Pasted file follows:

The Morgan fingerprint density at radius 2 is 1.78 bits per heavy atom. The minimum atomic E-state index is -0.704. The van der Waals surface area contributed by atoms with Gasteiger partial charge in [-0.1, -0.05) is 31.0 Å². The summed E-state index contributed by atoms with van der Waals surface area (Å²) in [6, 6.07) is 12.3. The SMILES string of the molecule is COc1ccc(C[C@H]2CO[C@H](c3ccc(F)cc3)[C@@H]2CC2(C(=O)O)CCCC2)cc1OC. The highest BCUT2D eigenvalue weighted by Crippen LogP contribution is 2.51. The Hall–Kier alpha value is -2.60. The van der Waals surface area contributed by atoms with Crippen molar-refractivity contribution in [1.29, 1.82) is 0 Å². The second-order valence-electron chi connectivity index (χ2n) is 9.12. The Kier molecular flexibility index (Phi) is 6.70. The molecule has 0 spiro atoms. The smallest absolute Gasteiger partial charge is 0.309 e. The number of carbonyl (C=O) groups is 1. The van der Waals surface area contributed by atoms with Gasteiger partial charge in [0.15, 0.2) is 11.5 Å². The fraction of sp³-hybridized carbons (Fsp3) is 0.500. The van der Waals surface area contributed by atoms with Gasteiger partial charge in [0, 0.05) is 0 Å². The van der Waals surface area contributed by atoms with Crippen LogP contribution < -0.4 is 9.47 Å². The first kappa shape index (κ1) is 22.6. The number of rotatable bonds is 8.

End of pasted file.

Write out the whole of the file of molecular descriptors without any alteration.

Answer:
The Morgan fingerprint density at radius 2 is 1.78 bits per heavy atom. The minimum atomic E-state index is -0.704. The van der Waals surface area contributed by atoms with Gasteiger partial charge in [-0.1, -0.05) is 31.0 Å². The summed E-state index contributed by atoms with van der Waals surface area (Å²) in [6, 6.07) is 12.3. The SMILES string of the molecule is COc1ccc(C[C@H]2CO[C@H](c3ccc(F)cc3)[C@@H]2CC2(C(=O)O)CCCC2)cc1OC. The highest BCUT2D eigenvalue weighted by Crippen LogP contribution is 2.51. The Hall–Kier alpha value is -2.60. The van der Waals surface area contributed by atoms with Crippen molar-refractivity contribution in [1.29, 1.82) is 0 Å². The second-order valence-electron chi connectivity index (χ2n) is 9.12. The Kier molecular flexibility index (Phi) is 6.70. The molecule has 0 spiro atoms. The smallest absolute Gasteiger partial charge is 0.309 e. The number of carbonyl (C=O) groups is 1. The van der Waals surface area contributed by atoms with Gasteiger partial charge in [0.15, 0.2) is 11.5 Å². The fraction of sp³-hybridized carbons (Fsp3) is 0.500. The van der Waals surface area contributed by atoms with Gasteiger partial charge in [0, 0.05) is 0 Å². The van der Waals surface area contributed by atoms with Crippen LogP contribution < -0.4 is 9.47 Å². The first kappa shape index (κ1) is 22.6. The number of rotatable bonds is 8.